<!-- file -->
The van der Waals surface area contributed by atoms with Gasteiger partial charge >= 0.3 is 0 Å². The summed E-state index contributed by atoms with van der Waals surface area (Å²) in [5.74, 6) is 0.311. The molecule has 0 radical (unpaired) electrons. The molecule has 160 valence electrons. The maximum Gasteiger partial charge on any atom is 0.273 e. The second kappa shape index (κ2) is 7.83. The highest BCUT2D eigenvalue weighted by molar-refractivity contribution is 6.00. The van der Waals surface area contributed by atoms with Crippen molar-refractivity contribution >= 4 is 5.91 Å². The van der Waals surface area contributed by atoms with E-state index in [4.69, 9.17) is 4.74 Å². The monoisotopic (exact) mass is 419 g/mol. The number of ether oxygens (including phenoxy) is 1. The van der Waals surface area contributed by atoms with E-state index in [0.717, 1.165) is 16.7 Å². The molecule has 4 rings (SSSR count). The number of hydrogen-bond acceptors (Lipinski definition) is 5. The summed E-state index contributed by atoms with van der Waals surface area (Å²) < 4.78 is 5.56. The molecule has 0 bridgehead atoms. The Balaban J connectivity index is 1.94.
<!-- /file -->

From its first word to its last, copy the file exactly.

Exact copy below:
The van der Waals surface area contributed by atoms with Gasteiger partial charge >= 0.3 is 0 Å². The summed E-state index contributed by atoms with van der Waals surface area (Å²) in [5.74, 6) is 0.311. The molecule has 0 radical (unpaired) electrons. The molecule has 160 valence electrons. The maximum Gasteiger partial charge on any atom is 0.273 e. The second kappa shape index (κ2) is 7.83. The highest BCUT2D eigenvalue weighted by molar-refractivity contribution is 6.00. The van der Waals surface area contributed by atoms with Crippen molar-refractivity contribution >= 4 is 5.91 Å². The van der Waals surface area contributed by atoms with E-state index in [4.69, 9.17) is 4.74 Å². The monoisotopic (exact) mass is 419 g/mol. The number of ether oxygens (including phenoxy) is 1. The van der Waals surface area contributed by atoms with E-state index in [0.717, 1.165) is 16.7 Å². The molecule has 4 rings (SSSR count). The number of hydrogen-bond acceptors (Lipinski definition) is 5. The summed E-state index contributed by atoms with van der Waals surface area (Å²) < 4.78 is 5.56. The molecule has 0 bridgehead atoms. The Balaban J connectivity index is 1.94.